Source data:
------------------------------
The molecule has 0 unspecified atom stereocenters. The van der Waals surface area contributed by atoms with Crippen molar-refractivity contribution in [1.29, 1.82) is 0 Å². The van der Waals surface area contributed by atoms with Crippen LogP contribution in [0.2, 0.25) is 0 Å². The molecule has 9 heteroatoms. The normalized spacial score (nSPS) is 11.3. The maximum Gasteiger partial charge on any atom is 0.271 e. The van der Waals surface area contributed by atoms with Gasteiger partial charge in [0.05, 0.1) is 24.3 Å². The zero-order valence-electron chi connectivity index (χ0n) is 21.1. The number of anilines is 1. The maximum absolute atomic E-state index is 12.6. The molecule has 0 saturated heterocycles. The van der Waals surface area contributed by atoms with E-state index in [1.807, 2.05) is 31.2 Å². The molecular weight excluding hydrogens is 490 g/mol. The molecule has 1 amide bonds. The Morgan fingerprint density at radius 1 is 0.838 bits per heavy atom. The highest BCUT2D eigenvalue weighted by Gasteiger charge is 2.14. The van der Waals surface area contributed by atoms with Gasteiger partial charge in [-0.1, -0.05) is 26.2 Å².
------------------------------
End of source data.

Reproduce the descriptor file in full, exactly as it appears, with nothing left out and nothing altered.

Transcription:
The molecule has 0 unspecified atom stereocenters. The van der Waals surface area contributed by atoms with Crippen molar-refractivity contribution in [1.29, 1.82) is 0 Å². The van der Waals surface area contributed by atoms with Crippen LogP contribution in [0.2, 0.25) is 0 Å². The molecule has 9 heteroatoms. The normalized spacial score (nSPS) is 11.3. The maximum Gasteiger partial charge on any atom is 0.271 e. The van der Waals surface area contributed by atoms with Gasteiger partial charge in [0.05, 0.1) is 24.3 Å². The zero-order valence-electron chi connectivity index (χ0n) is 21.1. The number of anilines is 1. The maximum absolute atomic E-state index is 12.6. The molecule has 0 saturated heterocycles. The van der Waals surface area contributed by atoms with E-state index in [1.807, 2.05) is 31.2 Å². The molecular weight excluding hydrogens is 490 g/mol. The molecule has 1 amide bonds. The Morgan fingerprint density at radius 1 is 0.838 bits per heavy atom. The highest BCUT2D eigenvalue weighted by Gasteiger charge is 2.14. The van der Waals surface area contributed by atoms with Gasteiger partial charge in [-0.1, -0.05) is 26.2 Å².